I would like to refer my readers to a very good, short post by an oblate friend of mine who goes by Br. Gregory. He writes about the various figures whom he calls “Online Catholic Paladins,” men who used to be prominent in the world of the Catholic blogosphere but who have since largely fallen away from the faith. Although he does not name him, I was put in mind of Steve Skojec, whose very public move away from the Church has been documented, often in quite moving terms, on Substack and Twitter.
I found Br. Gregory’s thoughts helpful and apt. In particular, I was impressed with his description of the arrival of grace in his own life. He writes,
Personal circumstances not withstanding, I have to ask – did these paladins only have an intellectual faith? How did they fall victim to their own doubts if they seemed to always have an answer? Did their faith ever descend from their mind into their heart? Was their living out their faith only “I do this because it is what is expected” or was it because they had actually experienced the inbreaking of grace, because they had felt His presence in some ineffable way?Br. Gregory, Inclina Aureum Cordis Tui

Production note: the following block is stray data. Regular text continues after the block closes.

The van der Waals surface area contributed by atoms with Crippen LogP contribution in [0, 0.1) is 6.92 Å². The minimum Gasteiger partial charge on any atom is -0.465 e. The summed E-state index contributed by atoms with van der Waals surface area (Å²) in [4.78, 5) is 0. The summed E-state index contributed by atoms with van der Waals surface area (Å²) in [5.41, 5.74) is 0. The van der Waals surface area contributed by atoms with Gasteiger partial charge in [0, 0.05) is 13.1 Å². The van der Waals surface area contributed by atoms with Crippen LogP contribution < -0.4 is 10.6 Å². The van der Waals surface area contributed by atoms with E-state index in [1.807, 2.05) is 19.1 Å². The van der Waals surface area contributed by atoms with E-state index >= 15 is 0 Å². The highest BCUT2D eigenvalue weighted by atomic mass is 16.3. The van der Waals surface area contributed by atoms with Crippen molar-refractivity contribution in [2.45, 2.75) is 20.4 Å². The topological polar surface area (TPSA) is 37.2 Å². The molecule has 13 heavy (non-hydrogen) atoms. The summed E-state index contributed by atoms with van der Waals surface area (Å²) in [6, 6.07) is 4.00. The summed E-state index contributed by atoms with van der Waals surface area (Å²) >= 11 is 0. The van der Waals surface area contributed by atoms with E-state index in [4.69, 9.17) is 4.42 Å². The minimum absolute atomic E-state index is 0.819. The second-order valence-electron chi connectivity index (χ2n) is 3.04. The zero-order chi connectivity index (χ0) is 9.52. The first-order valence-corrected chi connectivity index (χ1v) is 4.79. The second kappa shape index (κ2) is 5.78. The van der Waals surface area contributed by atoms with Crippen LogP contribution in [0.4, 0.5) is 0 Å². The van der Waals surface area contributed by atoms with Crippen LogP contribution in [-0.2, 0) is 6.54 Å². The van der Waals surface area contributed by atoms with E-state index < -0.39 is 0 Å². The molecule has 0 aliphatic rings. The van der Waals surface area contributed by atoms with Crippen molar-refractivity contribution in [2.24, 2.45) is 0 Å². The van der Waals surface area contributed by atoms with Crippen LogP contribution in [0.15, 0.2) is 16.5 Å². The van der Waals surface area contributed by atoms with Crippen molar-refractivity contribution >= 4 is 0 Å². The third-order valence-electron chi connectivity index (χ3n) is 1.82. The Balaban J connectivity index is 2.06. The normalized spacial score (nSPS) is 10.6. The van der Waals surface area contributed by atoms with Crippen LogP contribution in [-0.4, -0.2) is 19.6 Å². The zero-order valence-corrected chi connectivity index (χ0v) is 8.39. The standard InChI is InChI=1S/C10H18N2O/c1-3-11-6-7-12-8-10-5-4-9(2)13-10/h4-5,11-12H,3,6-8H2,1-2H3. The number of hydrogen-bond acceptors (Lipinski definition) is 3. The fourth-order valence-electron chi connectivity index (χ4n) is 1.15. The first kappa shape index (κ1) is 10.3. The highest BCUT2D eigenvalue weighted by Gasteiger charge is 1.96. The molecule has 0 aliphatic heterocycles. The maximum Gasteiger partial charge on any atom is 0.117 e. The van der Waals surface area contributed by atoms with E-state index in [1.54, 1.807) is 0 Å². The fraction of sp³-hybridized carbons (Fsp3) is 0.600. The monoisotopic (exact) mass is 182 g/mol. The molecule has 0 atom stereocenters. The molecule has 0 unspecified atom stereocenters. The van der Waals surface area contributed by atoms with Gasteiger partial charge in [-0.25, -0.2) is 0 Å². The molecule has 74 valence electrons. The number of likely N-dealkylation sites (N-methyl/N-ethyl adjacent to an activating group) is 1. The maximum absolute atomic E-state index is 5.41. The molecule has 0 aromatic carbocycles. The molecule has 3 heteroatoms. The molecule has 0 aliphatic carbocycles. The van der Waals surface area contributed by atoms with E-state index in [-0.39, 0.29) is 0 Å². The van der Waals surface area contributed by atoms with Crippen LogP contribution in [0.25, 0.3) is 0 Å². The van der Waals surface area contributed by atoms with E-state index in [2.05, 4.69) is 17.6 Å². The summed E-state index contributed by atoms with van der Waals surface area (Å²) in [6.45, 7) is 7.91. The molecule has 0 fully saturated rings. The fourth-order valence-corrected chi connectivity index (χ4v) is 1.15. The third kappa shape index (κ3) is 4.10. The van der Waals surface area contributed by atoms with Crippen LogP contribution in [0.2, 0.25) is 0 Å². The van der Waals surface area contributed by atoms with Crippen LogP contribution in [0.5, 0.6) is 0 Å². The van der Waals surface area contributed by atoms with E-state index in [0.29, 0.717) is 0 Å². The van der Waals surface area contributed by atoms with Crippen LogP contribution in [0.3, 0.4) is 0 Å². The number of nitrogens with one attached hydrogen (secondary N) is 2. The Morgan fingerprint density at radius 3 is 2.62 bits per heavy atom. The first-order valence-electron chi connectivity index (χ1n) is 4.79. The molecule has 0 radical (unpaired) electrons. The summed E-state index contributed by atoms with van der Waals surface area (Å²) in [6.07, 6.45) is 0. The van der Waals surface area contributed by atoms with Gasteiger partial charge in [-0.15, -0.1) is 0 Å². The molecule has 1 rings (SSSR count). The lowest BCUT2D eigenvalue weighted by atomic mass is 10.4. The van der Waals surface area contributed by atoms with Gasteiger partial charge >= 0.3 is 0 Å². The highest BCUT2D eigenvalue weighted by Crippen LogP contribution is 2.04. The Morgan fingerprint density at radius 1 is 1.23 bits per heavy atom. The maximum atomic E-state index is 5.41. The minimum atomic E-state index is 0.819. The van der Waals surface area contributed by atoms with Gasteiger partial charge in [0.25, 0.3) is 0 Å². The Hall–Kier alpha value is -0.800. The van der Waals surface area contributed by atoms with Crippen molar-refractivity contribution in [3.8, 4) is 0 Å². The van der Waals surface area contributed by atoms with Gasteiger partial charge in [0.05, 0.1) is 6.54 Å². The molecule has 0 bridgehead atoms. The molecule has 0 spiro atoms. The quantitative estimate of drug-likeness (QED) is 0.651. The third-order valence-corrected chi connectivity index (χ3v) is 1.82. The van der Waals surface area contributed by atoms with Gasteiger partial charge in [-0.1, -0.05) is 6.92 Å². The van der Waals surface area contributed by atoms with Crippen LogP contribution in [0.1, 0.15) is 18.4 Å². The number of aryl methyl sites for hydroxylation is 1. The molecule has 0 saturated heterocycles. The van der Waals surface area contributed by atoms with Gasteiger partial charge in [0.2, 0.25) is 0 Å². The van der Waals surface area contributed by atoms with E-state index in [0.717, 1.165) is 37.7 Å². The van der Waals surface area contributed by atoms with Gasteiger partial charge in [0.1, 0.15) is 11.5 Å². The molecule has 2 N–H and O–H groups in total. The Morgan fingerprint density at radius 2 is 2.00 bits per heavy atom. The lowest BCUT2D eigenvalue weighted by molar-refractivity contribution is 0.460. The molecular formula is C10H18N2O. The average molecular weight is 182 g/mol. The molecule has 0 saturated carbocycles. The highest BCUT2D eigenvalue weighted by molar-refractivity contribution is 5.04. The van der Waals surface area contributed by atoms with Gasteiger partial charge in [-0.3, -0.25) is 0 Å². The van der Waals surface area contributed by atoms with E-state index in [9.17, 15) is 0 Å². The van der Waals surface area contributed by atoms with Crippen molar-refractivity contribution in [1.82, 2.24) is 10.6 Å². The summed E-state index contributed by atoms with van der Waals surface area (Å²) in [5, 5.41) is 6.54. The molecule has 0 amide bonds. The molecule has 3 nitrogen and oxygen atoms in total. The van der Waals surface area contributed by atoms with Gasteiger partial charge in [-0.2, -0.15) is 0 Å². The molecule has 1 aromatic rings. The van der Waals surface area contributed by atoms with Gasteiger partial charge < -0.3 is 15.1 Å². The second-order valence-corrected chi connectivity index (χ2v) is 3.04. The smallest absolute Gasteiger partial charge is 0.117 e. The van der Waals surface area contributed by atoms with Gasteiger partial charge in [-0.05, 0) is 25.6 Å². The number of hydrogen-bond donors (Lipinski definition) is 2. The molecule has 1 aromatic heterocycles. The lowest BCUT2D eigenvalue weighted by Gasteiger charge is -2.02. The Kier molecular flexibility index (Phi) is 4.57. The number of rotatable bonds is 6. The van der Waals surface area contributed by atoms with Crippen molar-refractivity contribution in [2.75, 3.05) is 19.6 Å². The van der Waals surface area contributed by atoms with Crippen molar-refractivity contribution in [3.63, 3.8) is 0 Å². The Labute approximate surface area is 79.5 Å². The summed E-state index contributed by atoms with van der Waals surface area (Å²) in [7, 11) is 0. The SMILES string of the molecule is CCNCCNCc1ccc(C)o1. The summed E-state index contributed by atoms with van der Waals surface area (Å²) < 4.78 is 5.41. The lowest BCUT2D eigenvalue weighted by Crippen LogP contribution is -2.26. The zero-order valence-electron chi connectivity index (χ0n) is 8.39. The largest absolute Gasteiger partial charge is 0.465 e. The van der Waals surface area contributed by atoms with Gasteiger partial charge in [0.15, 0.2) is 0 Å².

And who am I that I should have been given such a grace, I who still squander the gift that was given that night? How do I pass on this gift to my children, when nothing I can do can give them my experience, which was given to me freely, generously and undeservingly? Will the faith that I am trying to pass on to them ever touch their innermost being? Will it penetrate their heart, or will it remain in the realm of the “theoretical”, a faith that is accepted simply because it was passed on, without ever giving them a glimpse of the divine?
Read the whole thing.
The grace of the Lord comes and goes where it will. May Providence vouchsafe such grace to all of us.